The only other LB that is worth looking at for fantasy purposes outside of Willis and Bowman is Aldon Smith. However, in tackle heavy leagues, Smith is a risky proposition, and really his value comes largely in big play leagues. However, there is one other type of league were a player like Smith can have nice value – best ball leagues. In a best ball league when Smith has a killer week you get to reap the rewards. I actually employed that strategy in one of the mocks that I did this summer by targeting and drafting both DeMarcus Ware and Smith. I don’t expect either to be weekly starters, but in a best ball format you just know each player is going to have those weeks that their production is thru the roof, my hope is that they combine to give me LB1 stats.
It might be funny to see a team that runs a 3-4 scheme have a DL that is more valuable than both starting safeties. That is exactly what you get with the 49ers. Dashon Goldson led the secondary in fantasy scoring last year and he ranked just 43rd. He did miss two games at the start of the season, and had he not he probably would have ended up being a very high DB3. He very well may finish as a DB3 this year, but for my taste, he doesn’t present enough upside to warrant rostering. I would much rather have my bench DBs be players that have big upside, something that Goldson doesn’t possess.
The next highest scorer was Goldson’s running mate at safety, Donte Whitner. Whitner, after finishing as the #1 scoring DB in 2010 playing or the Bills saw his fantasy value, in his first season with the 49ers, fall off the face of the Earth (60th in fantasy points scored).
When it comes to the 49ers secondary, you would be best served to just keep moving and look for fantasy options with much better upside elsewhere.
HC: Pete Carroll
DC: Gus Bradley
Base Defensive Scheme: 4-3
Scheme Change: No
Key acquisitions: LB Bobby Wagner,
LB Barrett Ruud (Traded to Saints on 8/20),
DE Bruce Irvin
The Seahawks defense in general was pretty good last year, ranking 7th in points allowed, 9th in yard allowed/game, but they only sacked the QB 33 times, which tied them for 19th with a gaggle of teams. To give you an idea of how close they were to the bottom of the rankings, just one fewer sack and they would have ranked 23rd and four fewer would have had them at 31st. So the fact that they spent an early draft pick on Bruce Irvin seems to make sense. I know that many question how they could spend such and early pick on a pass rush specialist that won’t be on the field for three downs. Guess what, the NFL is all about specialty/role players and Irvin has a clear and defined roll, and one that very well could help to take the Seahawks defense to a new level this year. I don’t think you would ever get the Seahawks brass to admit this, but I think the success that Aldon Smith had last year very well could have influenced their decision to select Irvin. Fantasy wise, Irvin is going to be one of those players that is boom or bust, and really should only be rostered in big play leagues or best ball leagues (as a LB5/6).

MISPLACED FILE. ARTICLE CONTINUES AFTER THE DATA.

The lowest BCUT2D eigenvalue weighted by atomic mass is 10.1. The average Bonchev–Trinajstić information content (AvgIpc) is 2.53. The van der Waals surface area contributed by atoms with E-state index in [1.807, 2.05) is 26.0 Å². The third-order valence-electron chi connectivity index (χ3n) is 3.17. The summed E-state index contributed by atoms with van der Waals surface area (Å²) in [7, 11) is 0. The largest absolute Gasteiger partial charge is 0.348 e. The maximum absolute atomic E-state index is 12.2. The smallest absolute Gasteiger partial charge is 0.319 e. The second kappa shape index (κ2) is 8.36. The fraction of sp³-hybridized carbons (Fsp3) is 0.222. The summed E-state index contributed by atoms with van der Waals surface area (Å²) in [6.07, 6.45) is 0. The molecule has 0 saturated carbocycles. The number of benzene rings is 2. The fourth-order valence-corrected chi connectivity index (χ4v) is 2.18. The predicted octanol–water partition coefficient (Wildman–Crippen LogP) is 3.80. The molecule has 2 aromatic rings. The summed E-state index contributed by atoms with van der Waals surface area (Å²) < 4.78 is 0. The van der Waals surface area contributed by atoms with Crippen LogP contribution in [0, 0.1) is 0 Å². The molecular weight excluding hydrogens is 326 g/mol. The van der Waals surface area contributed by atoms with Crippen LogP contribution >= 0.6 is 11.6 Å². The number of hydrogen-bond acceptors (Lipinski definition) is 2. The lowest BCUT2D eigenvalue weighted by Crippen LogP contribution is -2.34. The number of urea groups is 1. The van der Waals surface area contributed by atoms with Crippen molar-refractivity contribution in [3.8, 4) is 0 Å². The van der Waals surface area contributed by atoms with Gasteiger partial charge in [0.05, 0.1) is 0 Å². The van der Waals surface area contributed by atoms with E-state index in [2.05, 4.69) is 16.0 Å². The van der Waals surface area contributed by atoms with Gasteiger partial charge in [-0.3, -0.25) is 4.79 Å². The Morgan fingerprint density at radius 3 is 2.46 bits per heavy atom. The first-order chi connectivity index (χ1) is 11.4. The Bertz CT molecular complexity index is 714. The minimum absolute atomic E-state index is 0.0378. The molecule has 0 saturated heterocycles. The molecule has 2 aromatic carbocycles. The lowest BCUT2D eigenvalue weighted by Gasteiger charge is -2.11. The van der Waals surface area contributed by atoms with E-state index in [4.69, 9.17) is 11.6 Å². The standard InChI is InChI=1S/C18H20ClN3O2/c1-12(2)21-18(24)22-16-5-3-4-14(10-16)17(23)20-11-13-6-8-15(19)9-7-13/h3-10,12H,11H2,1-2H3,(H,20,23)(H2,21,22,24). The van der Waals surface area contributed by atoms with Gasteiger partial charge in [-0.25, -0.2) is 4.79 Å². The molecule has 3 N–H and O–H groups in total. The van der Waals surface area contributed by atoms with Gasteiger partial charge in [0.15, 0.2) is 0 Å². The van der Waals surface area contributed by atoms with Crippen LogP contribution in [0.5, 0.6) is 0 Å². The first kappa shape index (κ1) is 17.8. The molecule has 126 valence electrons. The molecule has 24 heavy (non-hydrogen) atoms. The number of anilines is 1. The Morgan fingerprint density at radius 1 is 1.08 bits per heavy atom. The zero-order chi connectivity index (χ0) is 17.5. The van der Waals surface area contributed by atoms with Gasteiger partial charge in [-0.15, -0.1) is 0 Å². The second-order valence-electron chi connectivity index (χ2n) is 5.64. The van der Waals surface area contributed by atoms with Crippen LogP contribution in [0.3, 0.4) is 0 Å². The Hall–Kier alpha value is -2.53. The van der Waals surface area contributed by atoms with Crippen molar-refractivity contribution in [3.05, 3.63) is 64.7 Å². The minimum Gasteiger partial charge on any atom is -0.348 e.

The player on the Seahawks defensive line that is fantasy relevant is DE Chris Clemons. Clemons finished last year as a DL1, ranking 12th overall in fantasy points scored among DLs. DL1 production is nice, but Clemons like many other DEs is inconsistent, as evidenced by his 5 games with fewer than 3 fantasy points. Weeks like that will kill you, and is a good argument for why reaching for the top tier at the position is a viable strategy. That inconsistency coupled with the drafting of Irvin – who will not affect Clemons’ snaps – is probably a large reason why his ADP at MFL is just DL22. Fantasy wise if you can get Clemons that low I see no reason to buy him, you just have to understand the wild swings to expect with him. In best ball leagues he makes a fine DL2. So like with everything, know your league scoring, overall parameters and draft to exploit them.
Outside of Clemons the Seahawks have a nice defensive line for NFL purposes but fantasy wise they don’t provide much if any upside. Brandon Mebane was the next best fantasy scorer on the DL and he came in at #42 overall, everyone else ranked in the 80s or worse.
As much as I like the Seahawks defense this year, and I like them a lot – I think they will finish top 5 – their linebackers, outside of Leroy Hill are young and could end up being their Achilles Heel.